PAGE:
Tag Archives: ssd

Samsung Magician 5.0 SSD software released!

I don’t know, either Samsung actually listened to my complaint on 19th November or it’s all just a pure coincidence 🙂 Because here it is, a major overhaul of the Samsung Magician software. This time in version 5.0 which comes with fixed SATA and AHCI detection as well as entirely new interface (which looks absolutely amazing I have to add) and new tray icon.

New Samsung Magician 5.0 interface

This has to be by far the best interface design I’ve seen in years. It’s super minimalistic, looks really nice and is very responsive. And as you can see, very informative as well. But not too cluttered. Asian companies used to be famous for their botched interface designs, but this thing, this defies old stereotypes and puts many western designs to shame. Really nice job Samsung!


Download latest Samsung Magician

Download Samsung Magician 5.0 (Mirror)

Download Samsung Magician 5.1 (Mirror)

Getting rid of mechanical disk altogether

Some probably remember my post from few months ago when I bought my new high end PC. I basically replaced everything except one thing that I just transplanted from the old one. The HDD. I’ve been using HDD+SSD hybrid array for quite some time, and even though performance was incredibly higher for fraction of a SSD price, the system had several smaller flaws that were getting on my nerves a bit. So, one day I just said, enough.

You may also remember some whiners who just couldn’t accept the fact I was still using HDD (with SSD) combo. Well, this should shut them up…


Notice the capacity in the top right corner? Yeah, that 🙂 And no, this isn’t April Fools 😛

From now on, only thing spinning in my system will be cooling fans. Now I’m off to re-install the whole thing clean.

HDD/SSD health monitoring (S.M.A.R.T.)

These days we all have gigabytes and some even terabytes of data. And we all trust these massive numbers of data to mechanical spinning plates and heads that read and write from/to them. And in general this works well. Sometimes for years without any problems. But sometimes things go bad as well. The drive fails and we can lose years of memories in form of photos and videos, lots of work we’ve done through all these years or just the stuff we collected through out the time.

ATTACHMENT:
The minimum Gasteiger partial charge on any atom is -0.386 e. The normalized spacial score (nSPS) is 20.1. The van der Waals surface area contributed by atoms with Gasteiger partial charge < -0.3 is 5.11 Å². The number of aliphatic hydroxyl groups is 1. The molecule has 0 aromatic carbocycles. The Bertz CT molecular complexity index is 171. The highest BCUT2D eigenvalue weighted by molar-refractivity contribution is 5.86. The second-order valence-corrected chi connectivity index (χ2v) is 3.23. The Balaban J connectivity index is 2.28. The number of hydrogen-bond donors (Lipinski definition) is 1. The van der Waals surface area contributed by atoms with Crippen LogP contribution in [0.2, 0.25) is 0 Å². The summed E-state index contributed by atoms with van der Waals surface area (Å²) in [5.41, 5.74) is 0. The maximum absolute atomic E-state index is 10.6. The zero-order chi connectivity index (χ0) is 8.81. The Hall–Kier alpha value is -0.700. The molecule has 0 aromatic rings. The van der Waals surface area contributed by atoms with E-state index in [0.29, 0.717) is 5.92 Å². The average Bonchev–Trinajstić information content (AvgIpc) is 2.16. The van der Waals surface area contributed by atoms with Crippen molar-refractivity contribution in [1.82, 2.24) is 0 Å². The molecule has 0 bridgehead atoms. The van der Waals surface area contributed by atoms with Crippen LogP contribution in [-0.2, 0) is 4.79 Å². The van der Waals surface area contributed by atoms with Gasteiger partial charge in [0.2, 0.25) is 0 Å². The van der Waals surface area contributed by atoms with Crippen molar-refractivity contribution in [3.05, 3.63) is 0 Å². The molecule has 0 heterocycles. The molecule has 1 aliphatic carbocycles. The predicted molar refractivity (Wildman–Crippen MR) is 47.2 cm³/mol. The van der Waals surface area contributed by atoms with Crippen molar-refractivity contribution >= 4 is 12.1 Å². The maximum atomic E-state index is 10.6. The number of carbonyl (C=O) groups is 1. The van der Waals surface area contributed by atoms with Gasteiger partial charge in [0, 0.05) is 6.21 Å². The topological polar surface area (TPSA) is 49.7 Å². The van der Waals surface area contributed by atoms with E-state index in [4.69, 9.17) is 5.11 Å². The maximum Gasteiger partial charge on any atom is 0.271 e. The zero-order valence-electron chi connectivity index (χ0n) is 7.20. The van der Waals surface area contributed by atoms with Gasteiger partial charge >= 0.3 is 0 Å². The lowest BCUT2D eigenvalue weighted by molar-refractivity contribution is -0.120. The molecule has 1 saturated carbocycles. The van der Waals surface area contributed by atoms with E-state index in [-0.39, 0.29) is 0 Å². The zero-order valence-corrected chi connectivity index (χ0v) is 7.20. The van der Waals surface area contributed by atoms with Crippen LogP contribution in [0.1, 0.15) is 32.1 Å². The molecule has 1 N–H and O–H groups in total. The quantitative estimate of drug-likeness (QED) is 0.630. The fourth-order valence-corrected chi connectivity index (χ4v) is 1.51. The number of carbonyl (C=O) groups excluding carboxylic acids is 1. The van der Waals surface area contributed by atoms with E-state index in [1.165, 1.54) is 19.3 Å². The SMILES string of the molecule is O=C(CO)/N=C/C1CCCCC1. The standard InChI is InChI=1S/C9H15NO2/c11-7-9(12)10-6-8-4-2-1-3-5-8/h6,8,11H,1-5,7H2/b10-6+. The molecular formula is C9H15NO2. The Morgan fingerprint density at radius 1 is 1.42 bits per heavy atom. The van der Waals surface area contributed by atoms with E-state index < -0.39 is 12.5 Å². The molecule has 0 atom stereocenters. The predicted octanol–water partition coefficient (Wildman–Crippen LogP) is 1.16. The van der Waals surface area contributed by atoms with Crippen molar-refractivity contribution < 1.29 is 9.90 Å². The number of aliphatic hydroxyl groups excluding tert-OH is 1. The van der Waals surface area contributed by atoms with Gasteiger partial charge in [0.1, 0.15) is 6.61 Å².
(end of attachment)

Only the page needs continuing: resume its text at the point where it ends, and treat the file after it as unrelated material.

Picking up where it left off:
Data backup is probably the most reliable method, but we all know this requires extra space and time to do it. At least I’m too lazy to do it. Instead, I prefer to rely on S.M.A.R.T. monitoring. It’s a very cheap method that simply works in pretty much all cases. SMART system is monitoring vital signs of hard drives and report them back to the user. It’s a raw data, but some programs can translate that into useful, graphically represented data. When such program warns you about potential disk failure, it’s a good time to transfer all the data to some other medium, be it DVD’s or external hard drive. Or just install new internal drive and copy everything down. Remember, copy, not move. Because if anything goes wrong during the process, you still have the original data you can work with. Even if only partially working.

Now I’ll list some programs that I prefer and recommend for the given task…

Acronis – Acronis Drive Monitor
Very good interface, easy to use, and has additional features like Event Viewer log monitoring for possible disk errors and other critical events related to disk. Highly recommended.

BinarySense – HDDlife Pro
15 days trial, works as freeware after expiration.
Nicely designed and pretty accurate program. Easy to use and easy to read reported status.
Highly recommended, but with certain limitations.


LSoft Technologies – Active@ Hard Disk Monitor
Freeware with limitations.
Also very good program that is easy to use and read. Interface is not as nice as HDDlife’s , but it offers more detailed info by default and offers slightly more non limited tweaks.

Similar to Active@ Hard Disk monitor with slightly different layout and additional features. Easy to use in general and offers few additional features like AAM control.

PassMark – DiskCheckup
Not as nice to look at and it’s info is harder to interpret, but it works and still offers fairly good SMART reading.

Install one of these programs and keep them running next to the clock. They will periodically check SMART status and report if anything goes bad. If they ever do, take every warning seriously.
It’s better to be safe than sorry. Besides, I don’t ever remember any such program to report false problems.

Force SSD to TRIM free space

If you have a SSD drive and you want to force it to TRIM the empty space (for whatever reason), here is a small utility that will do just that. It uses a tiny trick that triggers TRIM which then does its magic. I didn’t write this app and i don’t know who did, i’m just mirroring it on my server…

ForceTrim download: